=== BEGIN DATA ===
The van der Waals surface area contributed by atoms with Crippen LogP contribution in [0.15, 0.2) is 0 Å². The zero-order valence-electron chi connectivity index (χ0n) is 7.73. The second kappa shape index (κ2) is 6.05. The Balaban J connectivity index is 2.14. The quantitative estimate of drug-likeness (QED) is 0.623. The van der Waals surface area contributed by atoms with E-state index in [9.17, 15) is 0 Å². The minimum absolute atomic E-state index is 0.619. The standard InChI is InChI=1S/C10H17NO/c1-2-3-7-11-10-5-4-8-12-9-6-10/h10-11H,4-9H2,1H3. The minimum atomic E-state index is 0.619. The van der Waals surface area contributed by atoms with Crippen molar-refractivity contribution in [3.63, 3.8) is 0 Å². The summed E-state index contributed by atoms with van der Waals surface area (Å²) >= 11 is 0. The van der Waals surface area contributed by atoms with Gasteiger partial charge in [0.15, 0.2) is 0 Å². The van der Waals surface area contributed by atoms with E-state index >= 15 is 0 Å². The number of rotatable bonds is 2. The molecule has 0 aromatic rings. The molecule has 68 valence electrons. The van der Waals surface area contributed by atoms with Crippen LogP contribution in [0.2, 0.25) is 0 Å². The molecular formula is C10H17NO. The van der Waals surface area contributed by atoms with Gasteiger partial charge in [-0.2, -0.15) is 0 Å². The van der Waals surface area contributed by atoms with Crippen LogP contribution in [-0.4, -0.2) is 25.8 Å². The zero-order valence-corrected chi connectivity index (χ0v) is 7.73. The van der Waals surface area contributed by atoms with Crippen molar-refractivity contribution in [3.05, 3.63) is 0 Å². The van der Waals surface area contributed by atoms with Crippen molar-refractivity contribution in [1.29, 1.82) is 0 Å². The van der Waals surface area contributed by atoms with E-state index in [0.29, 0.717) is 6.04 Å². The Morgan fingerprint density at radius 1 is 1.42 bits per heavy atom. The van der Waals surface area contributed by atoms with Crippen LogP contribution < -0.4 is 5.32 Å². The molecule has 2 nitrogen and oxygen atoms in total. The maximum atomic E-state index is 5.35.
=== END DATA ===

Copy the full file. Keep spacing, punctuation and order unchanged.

The van der Waals surface area contributed by atoms with Crippen LogP contribution in [0.15, 0.2) is 0 Å². The zero-order valence-electron chi connectivity index (χ0n) is 7.73. The second kappa shape index (κ2) is 6.05. The Balaban J connectivity index is 2.14. The quantitative estimate of drug-likeness (QED) is 0.623. The van der Waals surface area contributed by atoms with E-state index in [9.17, 15) is 0 Å². The minimum absolute atomic E-state index is 0.619. The standard InChI is InChI=1S/C10H17NO/c1-2-3-7-11-10-5-4-8-12-9-6-10/h10-11H,4-9H2,1H3. The minimum atomic E-state index is 0.619. The van der Waals surface area contributed by atoms with Crippen molar-refractivity contribution in [3.63, 3.8) is 0 Å². The summed E-state index contributed by atoms with van der Waals surface area (Å²) >= 11 is 0. The van der Waals surface area contributed by atoms with Gasteiger partial charge in [0.15, 0.2) is 0 Å². The van der Waals surface area contributed by atoms with E-state index >= 15 is 0 Å². The number of rotatable bonds is 2. The molecule has 0 aromatic rings. The molecule has 68 valence electrons. The van der Waals surface area contributed by atoms with Crippen LogP contribution in [0.2, 0.25) is 0 Å². The molecular formula is C10H17NO. The van der Waals surface area contributed by atoms with Gasteiger partial charge in [-0.2, -0.15) is 0 Å². The van der Waals surface area contributed by atoms with Crippen LogP contribution in [-0.4, -0.2) is 25.8 Å². The zero-order valence-corrected chi connectivity index (χ0v) is 7.73. The van der Waals surface area contributed by atoms with Crippen molar-refractivity contribution in [3.05, 3.63) is 0 Å². The van der Waals surface area contributed by atoms with Crippen molar-refractivity contribution in [1.29, 1.82) is 0 Å². The van der Waals surface area contributed by atoms with E-state index in [0.29, 0.717) is 6.04 Å². The Morgan fingerprint density at radius 1 is 1.42 bits per heavy atom. The van der Waals surface area contributed by atoms with Crippen LogP contribution < -0.4 is 5.32 Å². The molecule has 2 nitrogen and oxygen atoms in total. The maximum atomic E-state index is 5.35.